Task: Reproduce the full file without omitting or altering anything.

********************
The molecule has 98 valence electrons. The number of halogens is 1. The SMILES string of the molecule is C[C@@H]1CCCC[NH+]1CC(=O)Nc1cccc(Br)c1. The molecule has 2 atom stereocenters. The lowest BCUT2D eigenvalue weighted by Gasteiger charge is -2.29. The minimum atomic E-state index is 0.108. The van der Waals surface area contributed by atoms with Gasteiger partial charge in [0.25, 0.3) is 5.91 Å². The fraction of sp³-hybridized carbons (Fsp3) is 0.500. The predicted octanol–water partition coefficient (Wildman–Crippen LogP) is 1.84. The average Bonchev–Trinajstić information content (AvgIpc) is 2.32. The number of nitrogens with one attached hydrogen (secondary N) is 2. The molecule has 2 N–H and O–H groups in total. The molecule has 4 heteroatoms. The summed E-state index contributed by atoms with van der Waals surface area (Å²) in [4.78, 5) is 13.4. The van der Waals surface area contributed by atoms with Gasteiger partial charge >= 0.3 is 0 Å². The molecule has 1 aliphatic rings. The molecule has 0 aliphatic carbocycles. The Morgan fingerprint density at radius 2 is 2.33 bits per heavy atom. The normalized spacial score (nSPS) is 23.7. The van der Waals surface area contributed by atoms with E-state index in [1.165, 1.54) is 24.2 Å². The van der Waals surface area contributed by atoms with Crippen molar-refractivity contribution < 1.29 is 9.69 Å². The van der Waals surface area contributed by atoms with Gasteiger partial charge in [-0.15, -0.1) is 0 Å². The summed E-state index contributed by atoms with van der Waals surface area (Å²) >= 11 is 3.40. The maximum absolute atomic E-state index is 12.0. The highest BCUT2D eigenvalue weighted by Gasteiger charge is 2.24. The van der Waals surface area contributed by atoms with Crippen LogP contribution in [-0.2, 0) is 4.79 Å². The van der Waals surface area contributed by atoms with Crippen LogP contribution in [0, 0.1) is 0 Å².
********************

The molecule has 98 valence electrons. The number of halogens is 1. The SMILES string of the molecule is C[C@@H]1CCCC[NH+]1CC(=O)Nc1cccc(Br)c1. The molecule has 2 atom stereocenters. The lowest BCUT2D eigenvalue weighted by Gasteiger charge is -2.29. The minimum atomic E-state index is 0.108. The van der Waals surface area contributed by atoms with Gasteiger partial charge in [0.25, 0.3) is 5.91 Å². The fraction of sp³-hybridized carbons (Fsp3) is 0.500. The predicted octanol–water partition coefficient (Wildman–Crippen LogP) is 1.84. The average Bonchev–Trinajstić information content (AvgIpc) is 2.32. The number of nitrogens with one attached hydrogen (secondary N) is 2. The molecule has 2 N–H and O–H groups in total. The molecule has 4 heteroatoms. The summed E-state index contributed by atoms with van der Waals surface area (Å²) in [4.78, 5) is 13.4. The van der Waals surface area contributed by atoms with Gasteiger partial charge >= 0.3 is 0 Å². The molecule has 1 aliphatic rings. The molecule has 0 aliphatic carbocycles. The Morgan fingerprint density at radius 2 is 2.33 bits per heavy atom. The normalized spacial score (nSPS) is 23.7. The van der Waals surface area contributed by atoms with E-state index in [1.165, 1.54) is 24.2 Å². The van der Waals surface area contributed by atoms with Crippen molar-refractivity contribution < 1.29 is 9.69 Å². The van der Waals surface area contributed by atoms with Gasteiger partial charge in [-0.15, -0.1) is 0 Å². The summed E-state index contributed by atoms with van der Waals surface area (Å²) >= 11 is 3.40. The maximum absolute atomic E-state index is 12.0. The highest BCUT2D eigenvalue weighted by Gasteiger charge is 2.24. The van der Waals surface area contributed by atoms with Crippen LogP contribution in [-0.2, 0) is 4.79 Å². The van der Waals surface area contributed by atoms with Crippen LogP contribution in [0, 0.1) is 0 Å².